Daniel: There seems to be a lot going on in your photographs, I’m also getting this sort of “futuristic” vibe when as I was browsing through your gallery. Did you go to school to learn photography?
Adrian: In 1985 upon leaving high school, with no art education, I was accepted into one of the most prestigious photographic courses in Blackpool, England. I only completed part of the course, because I was sponsored by Fuji as the first artist who combined CGI and photography. I worked with everyone from Kiki Picasso, to creating the artwork for bands such as James’ Gold Mother.
In the late 80’s I started shooting for nightclub/bar/restaurant magazines, shooting around 2,000 interiors in the UK and Europe over the next 10 years. I shot them all without any lighting and with one lens, at least 40 images per interior.
Futurism is dormant in this society. I photograph spaces that are seen as futuristic but it is a lazy and threadbare society that sees futurism now the same way it did in the 60’s. Karim Rashid could be an extra right out of Woody Allen’s“Sleeper”, Logan’s Run or Gerry Anderson’s“Joe 90”. Why does futurism mean shiny white organic shapes, clean empty spaces and cliché spaceship design? We have one old space station and I don’t see it looking anything like a Future Systems interior. There are not many periods over the last 200 years where “futuristic’ design style has remained stuck in a rut for 40 years.
Daniel: When did you know you finally made it as a professional?
Adrian: Being professional is not about being paid for a shoot, it is doing a shoot to the best of your ability, no matter what. I remember shooting an apt in NY, in July, no ventilation, 100 degrees, that was a complete mess, with an asshole client . I shot for 9 hours and pulled out a fabulous set of images that everyone loved. Professionalism is remaining in control and doing it right.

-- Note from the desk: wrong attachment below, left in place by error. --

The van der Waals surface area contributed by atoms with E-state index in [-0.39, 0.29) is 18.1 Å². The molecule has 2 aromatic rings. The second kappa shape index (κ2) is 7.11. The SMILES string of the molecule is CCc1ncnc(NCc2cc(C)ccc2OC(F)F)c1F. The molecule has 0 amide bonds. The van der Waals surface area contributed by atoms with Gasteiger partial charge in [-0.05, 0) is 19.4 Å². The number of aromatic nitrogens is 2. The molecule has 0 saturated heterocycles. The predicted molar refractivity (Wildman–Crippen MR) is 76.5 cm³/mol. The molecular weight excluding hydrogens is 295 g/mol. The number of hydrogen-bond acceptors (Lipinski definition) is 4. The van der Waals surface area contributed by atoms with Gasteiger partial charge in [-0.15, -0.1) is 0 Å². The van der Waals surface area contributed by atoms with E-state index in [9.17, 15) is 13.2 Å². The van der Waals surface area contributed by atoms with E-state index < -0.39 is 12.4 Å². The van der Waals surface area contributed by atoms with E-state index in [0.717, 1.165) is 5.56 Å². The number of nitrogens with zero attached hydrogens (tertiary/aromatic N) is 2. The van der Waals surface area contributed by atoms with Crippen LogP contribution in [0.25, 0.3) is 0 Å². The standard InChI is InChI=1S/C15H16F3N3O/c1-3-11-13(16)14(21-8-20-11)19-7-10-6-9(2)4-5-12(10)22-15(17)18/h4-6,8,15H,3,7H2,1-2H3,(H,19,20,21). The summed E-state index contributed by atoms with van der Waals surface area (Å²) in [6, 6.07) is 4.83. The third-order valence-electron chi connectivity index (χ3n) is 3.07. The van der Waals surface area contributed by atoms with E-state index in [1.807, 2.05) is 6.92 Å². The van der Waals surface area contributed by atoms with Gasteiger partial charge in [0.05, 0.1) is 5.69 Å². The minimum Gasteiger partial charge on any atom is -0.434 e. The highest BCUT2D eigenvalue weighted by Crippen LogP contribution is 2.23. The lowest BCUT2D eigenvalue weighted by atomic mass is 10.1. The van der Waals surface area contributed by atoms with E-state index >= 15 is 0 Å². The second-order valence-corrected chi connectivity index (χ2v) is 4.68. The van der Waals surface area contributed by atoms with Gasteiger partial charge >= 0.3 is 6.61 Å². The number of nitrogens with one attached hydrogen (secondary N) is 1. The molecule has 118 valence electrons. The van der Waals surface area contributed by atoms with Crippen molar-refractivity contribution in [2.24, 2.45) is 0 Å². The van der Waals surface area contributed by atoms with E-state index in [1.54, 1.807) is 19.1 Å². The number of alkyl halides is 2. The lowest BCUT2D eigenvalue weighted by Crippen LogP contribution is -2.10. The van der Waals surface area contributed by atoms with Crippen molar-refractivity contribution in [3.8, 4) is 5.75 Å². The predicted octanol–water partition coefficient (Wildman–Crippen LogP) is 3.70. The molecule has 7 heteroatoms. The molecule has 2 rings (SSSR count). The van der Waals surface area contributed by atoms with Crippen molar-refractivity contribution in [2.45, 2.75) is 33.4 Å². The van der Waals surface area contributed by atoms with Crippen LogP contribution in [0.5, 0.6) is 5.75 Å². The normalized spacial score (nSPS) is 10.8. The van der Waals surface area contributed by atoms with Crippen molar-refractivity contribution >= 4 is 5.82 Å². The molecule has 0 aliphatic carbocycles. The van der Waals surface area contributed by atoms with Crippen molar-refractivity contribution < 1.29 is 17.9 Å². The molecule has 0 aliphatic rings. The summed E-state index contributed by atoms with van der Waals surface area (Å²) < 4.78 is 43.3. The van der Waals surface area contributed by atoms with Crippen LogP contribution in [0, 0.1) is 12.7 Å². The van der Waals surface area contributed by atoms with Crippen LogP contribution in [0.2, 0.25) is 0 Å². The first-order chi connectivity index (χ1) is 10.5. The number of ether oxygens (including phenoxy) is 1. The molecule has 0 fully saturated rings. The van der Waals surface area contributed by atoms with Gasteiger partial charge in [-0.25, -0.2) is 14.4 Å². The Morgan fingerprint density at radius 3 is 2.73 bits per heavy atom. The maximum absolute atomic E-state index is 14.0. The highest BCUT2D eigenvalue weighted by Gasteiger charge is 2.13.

Shooting for super discerning clients like Apple and Chanel, who can choose any photographer on the planet , that gives me a lot of satisfaction.
Daniel: Do you remember your first photography sale?
Daniel: Could you share with us, a good photography or even an architectural/design quote?
Adrian: With apologies to Ernie Kovacs, “Photography is a medium because it is neither rare nor well done.”
Daniel: What’s on the horizon for Adrian Wilson?
Adrian: I recently traveled to Varanasi, India to document longest solar eclipse with thousands of Hindi’s on the banks of the Ganga and I’d love to visit the hanging Monastry of Heng Shan in China this year if I can get the time. Factory311 have several conceptual events in Europe and New York this year which I am really excited about being a part of.
I am experimenting with video, bringing my ideas of composition to a moving image and an obvious anathema to my 1D philosophy . Working within a media that expands the composition rather than distilling it will be my next challenge.
I have been asked to give a lecture at Typecon in LA this August to discuss my unique collection of vintage typography and art. Vincent Castiglia will finally finish tattooing my back after a year’s work.